A justification of the narrative presence of Esther Summerson in Charles Dickens's Bleak house

UNCW Author/Contributor (non-UNCW co-authors, if there are any, appear on document)
Daniel K. Barker (Creator)
The University of North Carolina Wilmington (UNCW )
Web Site: http://library.uncw.edu/

Abstract: Esther Summerson’s presence as a narrative force in Bleak House has long been a source of debate and object of disdain for many critics. Over time her voice has grown to be defined as weak, self-absorbed, and, most importantly, a mistake. Far from being a mistake, however, Esther’s voice is the most appropriate fit for the novel. Although admittedly self-important and sometimes infuriating, Esther’s narrative is crucial both thematically and structurally in the novel. Hers is the voice of innocence, a shelter from the harsh words of her counterpart, the other voice. Her voice is artless, the eye-witness to the other voice’s artful judge. Furthermore, she represents the voice of the lost children that run, dirty-faced, throughout the novel: she speaks for Jo, Charley, Peepy, Caddy. The novel’s two voices are essential to maintaining mystery and suspense, and Dickens needed find a voice to counterbalance the knowing, worldly spokesman with which he begins. For this purpose Bleak House requires a narrator of little knowledge, one who is a relative ignorant, after examining the other candidates in the novel we must acknowledge that Esther is the only pragmatic choice. Esther Summerson’s narrative is not without its flaws, most notably her self-aggrandizing, but ultimately she is the right voice to tell the story of Bleak House.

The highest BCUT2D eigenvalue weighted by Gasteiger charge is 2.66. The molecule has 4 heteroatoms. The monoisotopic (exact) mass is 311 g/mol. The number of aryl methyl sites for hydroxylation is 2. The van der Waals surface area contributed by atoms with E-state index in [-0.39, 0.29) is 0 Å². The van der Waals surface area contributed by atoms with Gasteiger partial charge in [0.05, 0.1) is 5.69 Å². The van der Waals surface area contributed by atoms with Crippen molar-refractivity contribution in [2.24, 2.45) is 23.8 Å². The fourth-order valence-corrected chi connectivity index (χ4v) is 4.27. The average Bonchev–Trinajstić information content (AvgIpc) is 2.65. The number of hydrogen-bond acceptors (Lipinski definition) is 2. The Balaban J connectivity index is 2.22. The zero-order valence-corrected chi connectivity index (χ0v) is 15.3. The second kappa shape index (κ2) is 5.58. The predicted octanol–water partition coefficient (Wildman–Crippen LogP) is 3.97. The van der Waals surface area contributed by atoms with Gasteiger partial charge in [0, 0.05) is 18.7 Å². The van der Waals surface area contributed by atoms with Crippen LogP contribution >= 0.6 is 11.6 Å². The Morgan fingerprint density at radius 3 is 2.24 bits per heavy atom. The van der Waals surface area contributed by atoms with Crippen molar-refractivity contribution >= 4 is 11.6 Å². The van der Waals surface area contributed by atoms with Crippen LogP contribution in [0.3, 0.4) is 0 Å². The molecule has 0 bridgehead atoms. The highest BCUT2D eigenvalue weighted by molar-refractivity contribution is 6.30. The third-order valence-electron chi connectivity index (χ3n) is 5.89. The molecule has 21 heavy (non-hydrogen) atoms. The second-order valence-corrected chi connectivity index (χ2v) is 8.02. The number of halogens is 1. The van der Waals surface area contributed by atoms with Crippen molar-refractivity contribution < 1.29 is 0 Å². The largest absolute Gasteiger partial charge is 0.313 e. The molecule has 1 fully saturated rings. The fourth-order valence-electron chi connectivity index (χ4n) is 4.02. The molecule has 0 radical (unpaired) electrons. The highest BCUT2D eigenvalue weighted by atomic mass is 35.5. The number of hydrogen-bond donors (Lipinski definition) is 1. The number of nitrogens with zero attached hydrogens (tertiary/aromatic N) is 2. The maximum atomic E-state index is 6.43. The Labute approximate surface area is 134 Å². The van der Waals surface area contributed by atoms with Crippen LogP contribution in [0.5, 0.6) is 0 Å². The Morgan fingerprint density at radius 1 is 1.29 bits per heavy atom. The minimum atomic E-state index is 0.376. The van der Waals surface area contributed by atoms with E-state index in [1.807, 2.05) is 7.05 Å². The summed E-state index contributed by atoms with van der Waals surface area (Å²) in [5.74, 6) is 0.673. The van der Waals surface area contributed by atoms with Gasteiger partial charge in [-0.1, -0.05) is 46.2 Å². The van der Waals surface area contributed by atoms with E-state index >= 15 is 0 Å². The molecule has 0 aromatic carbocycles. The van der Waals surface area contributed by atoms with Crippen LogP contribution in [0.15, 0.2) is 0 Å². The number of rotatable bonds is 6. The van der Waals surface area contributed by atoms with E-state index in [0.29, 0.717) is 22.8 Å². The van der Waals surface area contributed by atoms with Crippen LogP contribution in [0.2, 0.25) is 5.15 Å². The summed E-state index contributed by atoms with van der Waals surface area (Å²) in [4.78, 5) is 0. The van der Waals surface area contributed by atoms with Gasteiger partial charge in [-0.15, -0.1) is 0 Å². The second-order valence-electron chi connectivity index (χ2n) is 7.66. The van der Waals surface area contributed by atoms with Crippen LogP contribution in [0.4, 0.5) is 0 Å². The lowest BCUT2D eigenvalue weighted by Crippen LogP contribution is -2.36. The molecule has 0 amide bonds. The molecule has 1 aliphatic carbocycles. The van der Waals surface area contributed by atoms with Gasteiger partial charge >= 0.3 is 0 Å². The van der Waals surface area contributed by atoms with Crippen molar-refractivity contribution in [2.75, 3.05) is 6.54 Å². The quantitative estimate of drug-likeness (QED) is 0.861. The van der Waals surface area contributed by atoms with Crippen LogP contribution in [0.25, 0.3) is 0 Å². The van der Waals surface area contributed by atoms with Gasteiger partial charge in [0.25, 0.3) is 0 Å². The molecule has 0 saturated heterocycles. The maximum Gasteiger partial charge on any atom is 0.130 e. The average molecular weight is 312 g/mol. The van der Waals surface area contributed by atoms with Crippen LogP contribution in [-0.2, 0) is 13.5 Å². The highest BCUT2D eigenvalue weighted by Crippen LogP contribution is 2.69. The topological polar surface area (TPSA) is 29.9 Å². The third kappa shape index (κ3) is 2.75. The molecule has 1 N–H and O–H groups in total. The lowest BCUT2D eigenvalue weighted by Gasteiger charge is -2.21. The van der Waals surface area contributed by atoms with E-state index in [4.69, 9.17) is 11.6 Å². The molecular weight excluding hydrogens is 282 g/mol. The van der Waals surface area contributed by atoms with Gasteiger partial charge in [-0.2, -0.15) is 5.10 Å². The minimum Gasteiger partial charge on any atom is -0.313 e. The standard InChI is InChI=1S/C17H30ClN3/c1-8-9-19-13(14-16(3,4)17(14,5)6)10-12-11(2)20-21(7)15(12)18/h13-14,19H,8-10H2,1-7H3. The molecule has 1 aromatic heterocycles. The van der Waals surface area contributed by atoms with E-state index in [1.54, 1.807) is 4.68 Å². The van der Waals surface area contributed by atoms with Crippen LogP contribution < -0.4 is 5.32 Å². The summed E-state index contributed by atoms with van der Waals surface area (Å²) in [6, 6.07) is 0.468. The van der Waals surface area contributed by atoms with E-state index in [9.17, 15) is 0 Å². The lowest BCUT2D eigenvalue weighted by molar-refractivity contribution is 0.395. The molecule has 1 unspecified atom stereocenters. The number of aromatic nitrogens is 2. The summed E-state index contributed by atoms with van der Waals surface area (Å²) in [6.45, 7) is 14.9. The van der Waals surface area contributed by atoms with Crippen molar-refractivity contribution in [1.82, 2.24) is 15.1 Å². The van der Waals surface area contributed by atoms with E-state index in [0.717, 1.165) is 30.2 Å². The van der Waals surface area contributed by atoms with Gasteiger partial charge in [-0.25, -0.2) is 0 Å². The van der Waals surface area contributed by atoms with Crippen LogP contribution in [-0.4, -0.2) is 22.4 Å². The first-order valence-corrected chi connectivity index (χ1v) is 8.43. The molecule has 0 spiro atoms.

Additional Information

A Thesis Submitted to the University of North Carolina at Wilmington in Partial Fulfillment Of the Requirements for the Degree of Masters of Arts
Language: English
Date: 2009
Dickens Charles 1812-1870 Bleak house, Social problems in literature
Dickens, Charles, 1812-1870. Bleak house
Social problems in literature

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